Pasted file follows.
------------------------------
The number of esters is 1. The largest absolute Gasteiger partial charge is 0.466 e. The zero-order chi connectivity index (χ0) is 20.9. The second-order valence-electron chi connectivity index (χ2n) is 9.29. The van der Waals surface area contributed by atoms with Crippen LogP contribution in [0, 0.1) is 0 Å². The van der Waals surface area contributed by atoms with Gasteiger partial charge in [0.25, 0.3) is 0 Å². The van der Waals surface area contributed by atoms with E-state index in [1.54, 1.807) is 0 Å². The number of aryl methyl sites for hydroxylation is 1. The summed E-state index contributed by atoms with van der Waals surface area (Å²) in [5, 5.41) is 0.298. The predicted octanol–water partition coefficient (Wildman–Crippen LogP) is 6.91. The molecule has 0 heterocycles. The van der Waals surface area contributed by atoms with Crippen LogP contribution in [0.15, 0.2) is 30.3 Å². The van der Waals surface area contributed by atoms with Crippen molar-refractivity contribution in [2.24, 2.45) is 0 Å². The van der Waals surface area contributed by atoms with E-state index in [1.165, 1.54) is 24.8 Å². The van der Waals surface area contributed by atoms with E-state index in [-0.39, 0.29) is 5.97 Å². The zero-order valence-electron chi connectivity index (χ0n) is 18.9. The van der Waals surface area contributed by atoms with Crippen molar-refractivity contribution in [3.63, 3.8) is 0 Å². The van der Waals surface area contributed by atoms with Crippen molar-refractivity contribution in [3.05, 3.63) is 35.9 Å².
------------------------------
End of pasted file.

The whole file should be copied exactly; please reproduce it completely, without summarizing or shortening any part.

The number of esters is 1. The largest absolute Gasteiger partial charge is 0.466 e. The zero-order chi connectivity index (χ0) is 20.9. The second-order valence-electron chi connectivity index (χ2n) is 9.29. The van der Waals surface area contributed by atoms with Crippen LogP contribution in [0, 0.1) is 0 Å². The van der Waals surface area contributed by atoms with Gasteiger partial charge in [0.25, 0.3) is 0 Å². The van der Waals surface area contributed by atoms with E-state index in [1.54, 1.807) is 0 Å². The number of aryl methyl sites for hydroxylation is 1. The summed E-state index contributed by atoms with van der Waals surface area (Å²) in [5, 5.41) is 0.298. The predicted octanol–water partition coefficient (Wildman–Crippen LogP) is 6.91. The molecule has 0 heterocycles. The van der Waals surface area contributed by atoms with Crippen LogP contribution in [0.15, 0.2) is 30.3 Å². The van der Waals surface area contributed by atoms with Crippen molar-refractivity contribution in [2.24, 2.45) is 0 Å². The van der Waals surface area contributed by atoms with E-state index in [1.165, 1.54) is 24.8 Å². The van der Waals surface area contributed by atoms with E-state index in [-0.39, 0.29) is 5.97 Å². The zero-order valence-electron chi connectivity index (χ0n) is 18.9. The van der Waals surface area contributed by atoms with Crippen molar-refractivity contribution in [3.63, 3.8) is 0 Å². The van der Waals surface area contributed by atoms with Crippen molar-refractivity contribution in [3.05, 3.63) is 35.9 Å².